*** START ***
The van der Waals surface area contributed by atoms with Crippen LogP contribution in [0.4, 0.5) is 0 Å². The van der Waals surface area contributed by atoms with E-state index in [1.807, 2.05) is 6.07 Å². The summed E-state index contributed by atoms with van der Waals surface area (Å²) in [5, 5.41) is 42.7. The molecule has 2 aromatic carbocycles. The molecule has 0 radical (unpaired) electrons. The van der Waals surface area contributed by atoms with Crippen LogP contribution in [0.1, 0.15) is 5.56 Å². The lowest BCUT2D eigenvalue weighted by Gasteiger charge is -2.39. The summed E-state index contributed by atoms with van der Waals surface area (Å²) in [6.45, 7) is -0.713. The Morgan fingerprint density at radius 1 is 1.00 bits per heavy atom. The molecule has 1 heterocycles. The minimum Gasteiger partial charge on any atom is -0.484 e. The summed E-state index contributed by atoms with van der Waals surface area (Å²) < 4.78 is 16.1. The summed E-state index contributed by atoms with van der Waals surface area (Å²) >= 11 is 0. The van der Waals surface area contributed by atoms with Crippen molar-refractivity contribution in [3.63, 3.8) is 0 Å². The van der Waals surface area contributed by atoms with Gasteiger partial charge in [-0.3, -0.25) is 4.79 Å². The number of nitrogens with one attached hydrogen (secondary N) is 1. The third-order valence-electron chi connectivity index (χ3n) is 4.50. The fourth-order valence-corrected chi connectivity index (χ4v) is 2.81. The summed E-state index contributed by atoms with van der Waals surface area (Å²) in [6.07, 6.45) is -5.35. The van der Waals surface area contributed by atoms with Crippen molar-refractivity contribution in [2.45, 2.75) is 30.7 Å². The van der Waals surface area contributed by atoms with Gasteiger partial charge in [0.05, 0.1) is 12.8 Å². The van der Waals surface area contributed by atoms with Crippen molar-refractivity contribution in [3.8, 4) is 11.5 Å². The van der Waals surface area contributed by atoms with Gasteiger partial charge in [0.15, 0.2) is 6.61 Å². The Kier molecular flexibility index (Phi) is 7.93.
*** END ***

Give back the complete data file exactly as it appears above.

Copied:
The van der Waals surface area contributed by atoms with Crippen LogP contribution in [0.4, 0.5) is 0 Å². The van der Waals surface area contributed by atoms with E-state index in [1.807, 2.05) is 6.07 Å². The summed E-state index contributed by atoms with van der Waals surface area (Å²) in [5, 5.41) is 42.7. The molecule has 2 aromatic carbocycles. The molecule has 0 radical (unpaired) electrons. The van der Waals surface area contributed by atoms with Crippen LogP contribution in [0.1, 0.15) is 5.56 Å². The lowest BCUT2D eigenvalue weighted by Gasteiger charge is -2.39. The summed E-state index contributed by atoms with van der Waals surface area (Å²) in [6.45, 7) is -0.713. The Morgan fingerprint density at radius 1 is 1.00 bits per heavy atom. The molecule has 1 heterocycles. The minimum Gasteiger partial charge on any atom is -0.484 e. The summed E-state index contributed by atoms with van der Waals surface area (Å²) < 4.78 is 16.1. The summed E-state index contributed by atoms with van der Waals surface area (Å²) >= 11 is 0. The van der Waals surface area contributed by atoms with Crippen molar-refractivity contribution in [3.63, 3.8) is 0 Å². The van der Waals surface area contributed by atoms with Gasteiger partial charge in [-0.3, -0.25) is 4.79 Å². The number of nitrogens with one attached hydrogen (secondary N) is 1. The third-order valence-electron chi connectivity index (χ3n) is 4.50. The fourth-order valence-corrected chi connectivity index (χ4v) is 2.81. The summed E-state index contributed by atoms with van der Waals surface area (Å²) in [6.07, 6.45) is -5.35. The van der Waals surface area contributed by atoms with Crippen molar-refractivity contribution in [2.45, 2.75) is 30.7 Å². The van der Waals surface area contributed by atoms with Gasteiger partial charge in [0.05, 0.1) is 12.8 Å². The van der Waals surface area contributed by atoms with Crippen molar-refractivity contribution in [3.8, 4) is 11.5 Å². The van der Waals surface area contributed by atoms with Gasteiger partial charge in [0.15, 0.2) is 6.61 Å². The Kier molecular flexibility index (Phi) is 7.93.